As states across the U.S. and provinces in Canada track COVID-19 cases and positive test rates to monitor the ongoing pandemic, there’s been more discussion about a potentially complicated concept – contact tracing. In this article, we’ll take a look at what contact tracing is and the roles employers and workers may be expected to play.
Understanding Contact Tracing
Contact tracing has traditionally been done by agencies like the CDC or local health departments. It’s a process used to identify, educate and monitor people who have had close contact with an infected person. Health professionals interview infected people and ask them to remember everyone they had contact with while they were infectious, then alert those contacts of their increased risk for infection. Contact tracing is similar to someone exploring their family tree to learn more about their ancestry, except in this case, health professionals are using that tree to track coronavirus from person to person.
Contact tracing has many potential benefits:
- Educating infected people about what steps to take to avoid spreading the virus
- Helping exposed contacts separate themselves from others to stop the spread of the virus
- Linking infected and exposed people with community resources during quarantine or self-isolation
However, contact tracing does have some limitations:
- Does not stop all asymptomatic spread, since interviews happen after symptoms appear
- Must be done quickly to be effective
- Has the potential to create privacy and confidentiality issues if not handled correctly
How Workers Can Assist Contact Tracing Efforts
Despite these limitations, contact tracing can be a valuable tool to help stop the spread of COVID-19. Workers should be aware that the intention isn’t to interrogate or pass judgment – it’s to collect information to keep all workers safe. All data collected during this process must be kept confidential and only used to track COVID-19 cases and monitor risk in the workplace.
“The health of LIUNA members is of the utmost importance, so workers should do their part by cooperating with contact tracing efforts to the best of their ability,” says LIUNA General Secretary-Treasurer and LHSFNA Labor Co-Chairman Armand E. Sabitoni. “However, members’ privacy must also be maintained. Workers should be encouraged to ask questions if they are unsure how their information will be used.”
How Employers Can Assist Contact Tracing Efforts
While contact tracing is primarily the responsibility of public health agencies, employers can play a valuable role in this process. Employers can start by following these best practices:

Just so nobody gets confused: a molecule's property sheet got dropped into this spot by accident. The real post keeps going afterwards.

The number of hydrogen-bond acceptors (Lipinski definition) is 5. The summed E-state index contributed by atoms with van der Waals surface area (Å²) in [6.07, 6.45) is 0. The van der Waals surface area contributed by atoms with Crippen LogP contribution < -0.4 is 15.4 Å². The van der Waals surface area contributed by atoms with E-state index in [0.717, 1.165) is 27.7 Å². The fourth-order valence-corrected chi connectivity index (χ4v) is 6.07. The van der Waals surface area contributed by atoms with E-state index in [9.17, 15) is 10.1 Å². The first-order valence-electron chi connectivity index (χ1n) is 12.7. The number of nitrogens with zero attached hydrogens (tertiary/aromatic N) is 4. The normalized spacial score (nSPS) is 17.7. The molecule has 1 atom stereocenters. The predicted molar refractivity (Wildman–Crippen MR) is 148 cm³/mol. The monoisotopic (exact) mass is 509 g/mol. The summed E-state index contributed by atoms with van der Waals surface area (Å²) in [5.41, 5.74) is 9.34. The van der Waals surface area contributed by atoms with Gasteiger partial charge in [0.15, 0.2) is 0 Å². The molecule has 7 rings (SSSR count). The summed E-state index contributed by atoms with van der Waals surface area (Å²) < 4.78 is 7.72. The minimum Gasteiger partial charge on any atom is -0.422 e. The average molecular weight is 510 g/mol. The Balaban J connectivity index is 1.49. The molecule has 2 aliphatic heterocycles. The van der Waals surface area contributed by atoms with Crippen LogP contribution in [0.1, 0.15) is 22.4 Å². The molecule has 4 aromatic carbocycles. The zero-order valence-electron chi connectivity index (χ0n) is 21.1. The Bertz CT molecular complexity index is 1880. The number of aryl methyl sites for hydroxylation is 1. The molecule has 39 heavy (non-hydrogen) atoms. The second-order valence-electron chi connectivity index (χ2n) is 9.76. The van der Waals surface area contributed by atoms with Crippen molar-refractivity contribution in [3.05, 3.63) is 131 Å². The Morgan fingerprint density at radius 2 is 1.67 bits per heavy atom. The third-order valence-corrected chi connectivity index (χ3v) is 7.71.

- Maintain attendance records, including employees’ scheduled shifts.
- On construction jobsites, keep track of all workers, vendors, subcontractors and visitors who enter the site. Take the extra step of keeping track of workers within specific areas, groups of workers who work together on a specific task or workers who are in close contact (within six feet) for a prolonged period of time (15 minutes).
- For office environments, maintain records of a floor plan or seating chart.
In addition to these best practices, employers can support contact tracing efforts by following the steps below. For more details on how to implement these steps, see the LHSFNA’s Guidance to Assist Employers with COVID-19 Contact Tracing on our Coronavirus and COVID-19 Resources page.
Step 1: Designate a Team
Step 2: Identify and Interview Symptomatic Employees
Interview the symptomatic employee as soon as possible after they are identified. Interviewers should ask for the names of all employees, visitors or vendors they had close contact with in the workplace starting from 48 hours before symptoms appeared through the time of the interview.
Step 3: Notify Employees Who May Have Been Exposed
Employees identified in Step 2 are informed they had contact with a person in the workplace who is suspected or confirmed to have COVID-19. To maintain confidentiality, they are not provided with the name of the employee. Contacts are also given guidelines for self-quarantine, told to contact their healthcare provider if they experience COVID-19 symptoms and given the chance to ask questions.
For more details on the process of contact tracing, the Association of State and Territorial Health Officials (ASTHO) offers a free, introductory self-paced online course, Making Contact: A Training for COVID-19 Contact Tracers. For more information on screening and how workers can safely return to work following self-isolation or self-quarantine, see the LHSFNA’s Guidance on Conducting Workplace COVID-19 Screenings and Assessments.